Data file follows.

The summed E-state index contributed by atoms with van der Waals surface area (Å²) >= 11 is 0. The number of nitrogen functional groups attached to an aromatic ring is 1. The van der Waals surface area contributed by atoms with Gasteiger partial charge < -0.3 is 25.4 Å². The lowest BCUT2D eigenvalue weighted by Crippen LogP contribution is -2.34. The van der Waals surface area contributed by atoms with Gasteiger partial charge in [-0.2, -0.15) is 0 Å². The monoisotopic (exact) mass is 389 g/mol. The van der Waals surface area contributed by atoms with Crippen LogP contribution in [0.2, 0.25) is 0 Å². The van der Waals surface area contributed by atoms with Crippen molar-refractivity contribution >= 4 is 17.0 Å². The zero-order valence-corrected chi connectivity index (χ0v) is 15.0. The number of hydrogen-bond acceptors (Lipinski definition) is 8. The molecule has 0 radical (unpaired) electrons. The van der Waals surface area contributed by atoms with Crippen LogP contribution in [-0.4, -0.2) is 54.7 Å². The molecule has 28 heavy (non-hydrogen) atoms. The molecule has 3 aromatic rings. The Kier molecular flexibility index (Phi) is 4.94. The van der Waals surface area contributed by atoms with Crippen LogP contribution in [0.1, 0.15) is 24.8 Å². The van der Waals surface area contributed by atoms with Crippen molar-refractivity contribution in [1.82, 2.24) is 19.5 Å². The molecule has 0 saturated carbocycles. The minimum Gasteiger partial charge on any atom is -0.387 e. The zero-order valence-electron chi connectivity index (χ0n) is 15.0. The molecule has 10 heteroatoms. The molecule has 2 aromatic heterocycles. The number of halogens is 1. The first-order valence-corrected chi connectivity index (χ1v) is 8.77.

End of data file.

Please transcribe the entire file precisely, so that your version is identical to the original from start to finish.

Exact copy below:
The summed E-state index contributed by atoms with van der Waals surface area (Å²) >= 11 is 0. The number of nitrogen functional groups attached to an aromatic ring is 1. The van der Waals surface area contributed by atoms with Gasteiger partial charge < -0.3 is 25.4 Å². The lowest BCUT2D eigenvalue weighted by Crippen LogP contribution is -2.34. The van der Waals surface area contributed by atoms with Gasteiger partial charge in [-0.2, -0.15) is 0 Å². The monoisotopic (exact) mass is 389 g/mol. The van der Waals surface area contributed by atoms with Crippen LogP contribution in [0.2, 0.25) is 0 Å². The van der Waals surface area contributed by atoms with Crippen molar-refractivity contribution >= 4 is 17.0 Å². The zero-order valence-corrected chi connectivity index (χ0v) is 15.0. The number of hydrogen-bond acceptors (Lipinski definition) is 8. The molecule has 0 radical (unpaired) electrons. The van der Waals surface area contributed by atoms with Crippen LogP contribution in [-0.4, -0.2) is 54.7 Å². The molecule has 28 heavy (non-hydrogen) atoms. The molecule has 3 aromatic rings. The Kier molecular flexibility index (Phi) is 4.94. The van der Waals surface area contributed by atoms with Crippen LogP contribution in [0.1, 0.15) is 24.8 Å². The van der Waals surface area contributed by atoms with Crippen molar-refractivity contribution in [1.82, 2.24) is 19.5 Å². The molecule has 0 saturated carbocycles. The minimum Gasteiger partial charge on any atom is -0.387 e. The zero-order valence-electron chi connectivity index (χ0n) is 15.0. The molecule has 10 heteroatoms. The molecule has 2 aromatic heterocycles. The number of halogens is 1. The first-order valence-corrected chi connectivity index (χ1v) is 8.77.